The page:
population through house-to-house searches, and engaged in
 widespread looting and pillage [sic], stripping civilians of
 property and food. (54)

Georgia and Abkhazia negotiated several cease-fire agreements; but one or both sides would eventually breach the cease-fire, making it necessary for the sides to negotiate a new agreement. (55) When the July 1993 cease-fire negotiated between Georgia and Abkhazia broke down, the Russian foreign ministry pressured Georgia and Abkhazia into negotiating another one. Notwithstanding this, "the Russian general staff had decided that the only way to resolve the conflict would be to remove all Georgian military forces from Abkhazia, and the Russian military mounted a surprise attack supporting the Abkhaz forces in taking Sukhumi and other lands." (56) At this time, President Shevardnadze "had to accept CIS membership and give permission for Russian forces to be stationed in Georgia." (57) It was a compromise that resounds to this day.

Things proceeded swiftly from there. In August 1993, the United Nations established the U.N. Observer Mission in Georgia (UNOMIG) comprised of eighty-eight military observers to monitor compliance with the most recent cease-fire agreement. (58) On March 24, 1994, the U.N. General Assembly granted observer status to the CIS forces already in the region. (59)

On April 4, 1994, Georgia and Abkhazia signed a Declaration of Measures for a Political Settlement of the Georgian/Abkhaz Conflict, and committed themselves to strict observance of a cease-fire and to cooperate to ensure the safe, secure, and dignified return of people who had fled the area. (60) A demilitarized security zone was created on either side of the Inguri River on May 14, 1994, when both sides signed the Agreement on a Cease-Fire and Separation of Forces. (61) The CIS (62) deployed a 2,000-member peacekeeping force, comprised exclusively of Russian military, to this zone to monitor compliance with the ceasefire agreement. (63) The Russian peacekeeper's mandate said:
 The function of the [peacekeeping] force of the Commonwealth of
 Independent States shall be to exert its best efforts to maintain
 the cease-fire and to see that it is scrupulously observed.
 Further, its presence should promote the safe return of refugees
 and displaced persons, especially to the Gali region. It shall
 supervise the implementation of the Agreement and the Protocol
 thereto with regard to the security zone and the restricted-weapons
 zone. In carrying out its mission, the force shall comply with
 local laws and regulations and shall not impede the functioning of
 the local civil administration. It shall enjoy freedom of movement
 in the security zone and the restricted-weapons zone and freedom of
 communications, and other facilities needed to fulfill its mission.

That the CIS sanctioned this peacekeeping mission gave it the appearance of legitimacy and something other than what it actually was: a purely unilateral Russian action devoid of any real U.N. influence. (65) Within the CIS, however, there is a huge discrepancy between its stated principles (66) and the activities of Russia, its key member, which has continually flouted almost all of the CIS's principles. (67) The UNOMIG and CIS forces have parallel mandates, but the forces are independent from one another. (68)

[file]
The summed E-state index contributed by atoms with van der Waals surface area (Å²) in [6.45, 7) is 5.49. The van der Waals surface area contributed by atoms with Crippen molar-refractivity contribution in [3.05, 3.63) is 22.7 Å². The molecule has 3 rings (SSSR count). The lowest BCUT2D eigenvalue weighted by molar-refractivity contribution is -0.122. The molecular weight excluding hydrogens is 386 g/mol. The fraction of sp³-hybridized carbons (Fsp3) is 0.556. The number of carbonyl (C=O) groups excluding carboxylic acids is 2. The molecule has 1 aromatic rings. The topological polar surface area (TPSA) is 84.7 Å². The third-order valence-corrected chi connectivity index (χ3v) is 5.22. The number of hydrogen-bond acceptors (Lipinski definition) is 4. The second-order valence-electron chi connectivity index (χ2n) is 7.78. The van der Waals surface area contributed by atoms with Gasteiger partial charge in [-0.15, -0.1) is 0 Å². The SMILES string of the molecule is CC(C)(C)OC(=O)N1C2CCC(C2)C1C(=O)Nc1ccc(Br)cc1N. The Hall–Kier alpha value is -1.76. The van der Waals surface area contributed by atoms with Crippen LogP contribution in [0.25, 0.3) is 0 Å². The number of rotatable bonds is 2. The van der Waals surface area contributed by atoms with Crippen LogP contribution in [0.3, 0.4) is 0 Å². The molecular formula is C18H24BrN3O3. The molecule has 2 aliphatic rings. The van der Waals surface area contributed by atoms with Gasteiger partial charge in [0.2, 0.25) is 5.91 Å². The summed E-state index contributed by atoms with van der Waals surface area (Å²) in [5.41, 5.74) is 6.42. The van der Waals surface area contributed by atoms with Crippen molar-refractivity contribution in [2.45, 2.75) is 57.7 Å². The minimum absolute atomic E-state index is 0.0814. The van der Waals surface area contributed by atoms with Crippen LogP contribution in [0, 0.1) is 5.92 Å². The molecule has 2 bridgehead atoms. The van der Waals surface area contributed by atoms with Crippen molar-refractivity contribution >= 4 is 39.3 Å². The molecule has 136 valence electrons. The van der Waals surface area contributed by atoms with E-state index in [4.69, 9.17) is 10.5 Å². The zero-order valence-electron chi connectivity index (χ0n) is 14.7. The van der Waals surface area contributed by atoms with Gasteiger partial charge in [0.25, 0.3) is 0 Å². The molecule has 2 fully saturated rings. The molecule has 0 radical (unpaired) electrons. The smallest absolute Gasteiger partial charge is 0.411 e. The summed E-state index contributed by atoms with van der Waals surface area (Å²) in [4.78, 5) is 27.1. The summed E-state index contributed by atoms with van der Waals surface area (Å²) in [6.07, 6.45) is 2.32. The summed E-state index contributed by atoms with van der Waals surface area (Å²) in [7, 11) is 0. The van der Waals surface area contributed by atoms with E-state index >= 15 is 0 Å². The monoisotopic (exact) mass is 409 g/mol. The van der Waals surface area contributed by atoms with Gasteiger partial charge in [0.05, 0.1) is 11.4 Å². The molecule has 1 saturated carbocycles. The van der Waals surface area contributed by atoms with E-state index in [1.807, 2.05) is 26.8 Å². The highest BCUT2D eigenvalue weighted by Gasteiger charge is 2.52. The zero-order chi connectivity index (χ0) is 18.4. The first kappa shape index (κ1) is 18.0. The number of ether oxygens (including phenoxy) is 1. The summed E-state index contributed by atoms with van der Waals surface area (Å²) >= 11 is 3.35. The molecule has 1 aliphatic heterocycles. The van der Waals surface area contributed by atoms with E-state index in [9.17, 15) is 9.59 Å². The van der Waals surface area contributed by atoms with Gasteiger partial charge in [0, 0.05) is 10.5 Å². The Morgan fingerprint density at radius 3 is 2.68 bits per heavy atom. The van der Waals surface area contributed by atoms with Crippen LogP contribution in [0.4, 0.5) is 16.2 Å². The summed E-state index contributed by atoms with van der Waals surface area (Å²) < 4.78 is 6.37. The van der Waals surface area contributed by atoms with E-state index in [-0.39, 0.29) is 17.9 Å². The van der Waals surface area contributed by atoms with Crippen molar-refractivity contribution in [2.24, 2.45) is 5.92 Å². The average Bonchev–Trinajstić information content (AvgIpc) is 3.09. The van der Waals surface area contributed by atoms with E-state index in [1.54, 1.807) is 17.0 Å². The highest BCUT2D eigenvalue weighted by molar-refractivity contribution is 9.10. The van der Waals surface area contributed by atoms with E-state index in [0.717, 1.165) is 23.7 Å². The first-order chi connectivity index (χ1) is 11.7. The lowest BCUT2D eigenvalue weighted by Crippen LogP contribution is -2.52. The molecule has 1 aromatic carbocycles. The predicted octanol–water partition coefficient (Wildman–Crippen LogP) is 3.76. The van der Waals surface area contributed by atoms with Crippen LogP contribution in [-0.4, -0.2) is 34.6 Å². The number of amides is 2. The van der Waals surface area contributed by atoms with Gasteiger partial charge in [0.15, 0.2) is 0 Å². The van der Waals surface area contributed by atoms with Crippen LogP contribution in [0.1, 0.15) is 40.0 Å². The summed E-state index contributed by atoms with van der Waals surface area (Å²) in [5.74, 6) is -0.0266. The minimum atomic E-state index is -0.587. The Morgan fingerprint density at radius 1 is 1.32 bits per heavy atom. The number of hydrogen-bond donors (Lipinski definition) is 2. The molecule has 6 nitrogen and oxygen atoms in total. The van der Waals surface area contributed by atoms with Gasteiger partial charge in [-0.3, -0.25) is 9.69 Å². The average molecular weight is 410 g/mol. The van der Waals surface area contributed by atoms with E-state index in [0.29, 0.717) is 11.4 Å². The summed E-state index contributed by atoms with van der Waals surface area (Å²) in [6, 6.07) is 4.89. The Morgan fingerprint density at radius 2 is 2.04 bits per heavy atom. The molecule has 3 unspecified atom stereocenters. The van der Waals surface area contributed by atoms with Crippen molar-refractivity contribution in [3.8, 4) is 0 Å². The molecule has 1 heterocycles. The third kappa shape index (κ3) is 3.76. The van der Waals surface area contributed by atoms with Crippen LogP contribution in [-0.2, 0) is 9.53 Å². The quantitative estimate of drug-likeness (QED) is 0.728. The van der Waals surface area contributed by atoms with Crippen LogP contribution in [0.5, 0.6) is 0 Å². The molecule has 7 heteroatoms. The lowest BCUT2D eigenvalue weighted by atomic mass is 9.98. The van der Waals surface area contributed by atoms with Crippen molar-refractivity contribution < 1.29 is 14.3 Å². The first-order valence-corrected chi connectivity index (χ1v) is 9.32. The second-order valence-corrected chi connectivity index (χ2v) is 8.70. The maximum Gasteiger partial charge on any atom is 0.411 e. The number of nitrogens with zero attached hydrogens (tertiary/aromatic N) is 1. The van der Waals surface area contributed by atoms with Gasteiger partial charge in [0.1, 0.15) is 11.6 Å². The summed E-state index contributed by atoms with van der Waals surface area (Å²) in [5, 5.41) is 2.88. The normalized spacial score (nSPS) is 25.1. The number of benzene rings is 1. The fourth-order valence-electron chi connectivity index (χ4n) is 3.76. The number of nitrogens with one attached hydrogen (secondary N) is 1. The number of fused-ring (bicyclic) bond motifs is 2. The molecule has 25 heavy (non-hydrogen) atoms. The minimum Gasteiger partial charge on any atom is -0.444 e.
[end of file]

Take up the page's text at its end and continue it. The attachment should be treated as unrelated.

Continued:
A consensus emerged within Russia about its interests in the CIS space around the same time that the CIS deployed its peacekeeping force; Russia, as a regional superpower, believed it had a "special responsibility" to ensure order in the region. (69) Russia believed it had a right and responsibility to act as peacekeeper in the "near abroad" because:
 (1) Russia as the successor to the former Soviet Union has a
 special role to play in the region which it traditionally has
 ruled; (2) the territory of the former Soviet Union is a
 geostrategic space in which Russia has special interests; (3)
 Russia has special responsibility for the security and well-being
 of Russian citizens, ethnic Russians, and Russian-speaking
 communities throughout the CIS; and (4) Russia as a great power has
 both regional and global responsibilities. (70)

Inevitably, problems arose as Russia's idea of peacekeeping drastically departed from U.N. peacekeeping norms. (71) Russian "peacekeeping" practice did not meet international standards; unlike the traditional approach of acting as impartial umpire between competing sides, Russian "peacekeepers" are inserted to support one side over another (72) and to "operate without a clear mandate, withdrawal timetable, or rules of engagement." (73) This has led to Russian "peacekeeping" being aptly described as "coercive diplomacy." (74)

Russian peacekeepers did allow "the safe return of refugees and displaced persons[,]" (75) and by 1998 tens of thousands of internally displaced persons returned to their former homes, but escalating hostilities that same year culminated in a large-scale Abkhaz sweep operation, where at least 1,500 Georgian homes were reduced to ashes and at least 40,000 Georgians were re-expelled. The U.N. Security Council (Security Council) condemned "the deliberate destruction of houses by Abkhaz forces, with the apparent motive of expelling people from their home areas." (76)

Thousands died because of the war and it forced at least 300,000 ethnic Georgians from the region. (77) Throughout the conflict, the Security Council issued resolutions "condemn[ing] any attempts to change the demographic compilation of Abkhazia" (78) in response to the vast changes in ethnic makeup caused by the conflict. Before the conflict began in 1992, Abkhaz represented around eighteen percent of the population in Abkhazia, and Georgians represented about fifty percent of the population. (79) Georgia's permanent representative to the United Nations says that genocide and ethnic cleansing took place during and after the 1992-1993 war with the result that today there are almost no ethnic Georgians left in Abkhazia. (80)